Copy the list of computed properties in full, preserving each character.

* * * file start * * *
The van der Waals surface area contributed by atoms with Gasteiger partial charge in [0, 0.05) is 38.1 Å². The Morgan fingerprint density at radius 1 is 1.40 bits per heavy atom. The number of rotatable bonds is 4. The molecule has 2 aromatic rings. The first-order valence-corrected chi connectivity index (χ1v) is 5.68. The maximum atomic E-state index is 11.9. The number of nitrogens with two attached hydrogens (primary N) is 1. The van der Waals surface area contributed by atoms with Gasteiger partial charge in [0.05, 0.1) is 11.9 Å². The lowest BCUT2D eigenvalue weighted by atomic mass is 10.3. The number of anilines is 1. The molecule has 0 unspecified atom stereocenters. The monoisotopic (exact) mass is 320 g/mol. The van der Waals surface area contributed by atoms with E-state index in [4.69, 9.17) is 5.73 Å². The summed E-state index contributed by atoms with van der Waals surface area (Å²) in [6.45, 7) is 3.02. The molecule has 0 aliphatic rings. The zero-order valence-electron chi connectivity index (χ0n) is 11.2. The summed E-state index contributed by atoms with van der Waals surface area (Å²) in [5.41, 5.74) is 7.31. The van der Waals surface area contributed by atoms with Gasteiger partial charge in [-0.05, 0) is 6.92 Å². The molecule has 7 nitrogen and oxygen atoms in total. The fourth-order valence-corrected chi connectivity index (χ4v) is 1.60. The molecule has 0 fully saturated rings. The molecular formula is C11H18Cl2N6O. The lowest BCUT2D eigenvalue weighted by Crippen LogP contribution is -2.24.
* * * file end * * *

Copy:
The van der Waals surface area contributed by atoms with Gasteiger partial charge in [0, 0.05) is 38.1 Å². The Morgan fingerprint density at radius 1 is 1.40 bits per heavy atom. The number of rotatable bonds is 4. The molecule has 2 aromatic rings. The first-order valence-corrected chi connectivity index (χ1v) is 5.68. The maximum atomic E-state index is 11.9. The number of nitrogens with two attached hydrogens (primary N) is 1. The van der Waals surface area contributed by atoms with Gasteiger partial charge in [0.05, 0.1) is 11.9 Å². The lowest BCUT2D eigenvalue weighted by atomic mass is 10.3. The number of anilines is 1. The molecule has 0 unspecified atom stereocenters. The monoisotopic (exact) mass is 320 g/mol. The van der Waals surface area contributed by atoms with E-state index in [4.69, 9.17) is 5.73 Å². The summed E-state index contributed by atoms with van der Waals surface area (Å²) in [6.45, 7) is 3.02. The molecule has 0 aliphatic rings. The zero-order valence-electron chi connectivity index (χ0n) is 11.2. The summed E-state index contributed by atoms with van der Waals surface area (Å²) in [5.41, 5.74) is 7.31. The van der Waals surface area contributed by atoms with Gasteiger partial charge in [-0.05, 0) is 6.92 Å². The molecule has 7 nitrogen and oxygen atoms in total. The fourth-order valence-corrected chi connectivity index (χ4v) is 1.60. The molecule has 0 fully saturated rings. The molecular formula is C11H18Cl2N6O. The lowest BCUT2D eigenvalue weighted by Crippen LogP contribution is -2.24.